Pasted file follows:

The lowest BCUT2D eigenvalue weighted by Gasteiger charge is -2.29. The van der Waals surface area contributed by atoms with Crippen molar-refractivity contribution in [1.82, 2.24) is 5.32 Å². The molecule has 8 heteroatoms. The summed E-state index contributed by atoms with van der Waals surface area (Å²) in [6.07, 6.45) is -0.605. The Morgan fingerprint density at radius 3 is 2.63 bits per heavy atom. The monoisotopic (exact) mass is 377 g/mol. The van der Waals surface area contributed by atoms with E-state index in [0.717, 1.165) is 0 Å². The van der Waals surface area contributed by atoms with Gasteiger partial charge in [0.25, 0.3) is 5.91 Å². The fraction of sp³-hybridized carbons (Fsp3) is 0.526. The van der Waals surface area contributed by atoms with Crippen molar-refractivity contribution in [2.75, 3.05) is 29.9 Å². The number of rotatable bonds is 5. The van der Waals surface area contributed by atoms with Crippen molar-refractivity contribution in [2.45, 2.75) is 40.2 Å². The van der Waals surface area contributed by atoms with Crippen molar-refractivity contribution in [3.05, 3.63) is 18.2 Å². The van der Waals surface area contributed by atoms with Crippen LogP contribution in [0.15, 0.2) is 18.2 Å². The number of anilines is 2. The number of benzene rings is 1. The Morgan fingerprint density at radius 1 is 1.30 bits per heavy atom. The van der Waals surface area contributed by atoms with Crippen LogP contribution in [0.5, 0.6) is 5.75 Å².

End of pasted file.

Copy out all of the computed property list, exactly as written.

The lowest BCUT2D eigenvalue weighted by Gasteiger charge is -2.29. The van der Waals surface area contributed by atoms with Crippen molar-refractivity contribution in [1.82, 2.24) is 5.32 Å². The molecule has 8 heteroatoms. The summed E-state index contributed by atoms with van der Waals surface area (Å²) in [6.07, 6.45) is -0.605. The Morgan fingerprint density at radius 3 is 2.63 bits per heavy atom. The monoisotopic (exact) mass is 377 g/mol. The van der Waals surface area contributed by atoms with E-state index in [0.717, 1.165) is 0 Å². The van der Waals surface area contributed by atoms with Gasteiger partial charge in [0.25, 0.3) is 5.91 Å². The fraction of sp³-hybridized carbons (Fsp3) is 0.526. The van der Waals surface area contributed by atoms with Crippen molar-refractivity contribution in [2.75, 3.05) is 29.9 Å². The number of rotatable bonds is 5. The van der Waals surface area contributed by atoms with Crippen molar-refractivity contribution in [2.45, 2.75) is 40.2 Å². The van der Waals surface area contributed by atoms with Crippen molar-refractivity contribution in [3.05, 3.63) is 18.2 Å². The van der Waals surface area contributed by atoms with Crippen LogP contribution in [0.15, 0.2) is 18.2 Å². The number of anilines is 2. The number of benzene rings is 1. The Morgan fingerprint density at radius 1 is 1.30 bits per heavy atom. The van der Waals surface area contributed by atoms with Crippen LogP contribution in [0.5, 0.6) is 5.75 Å².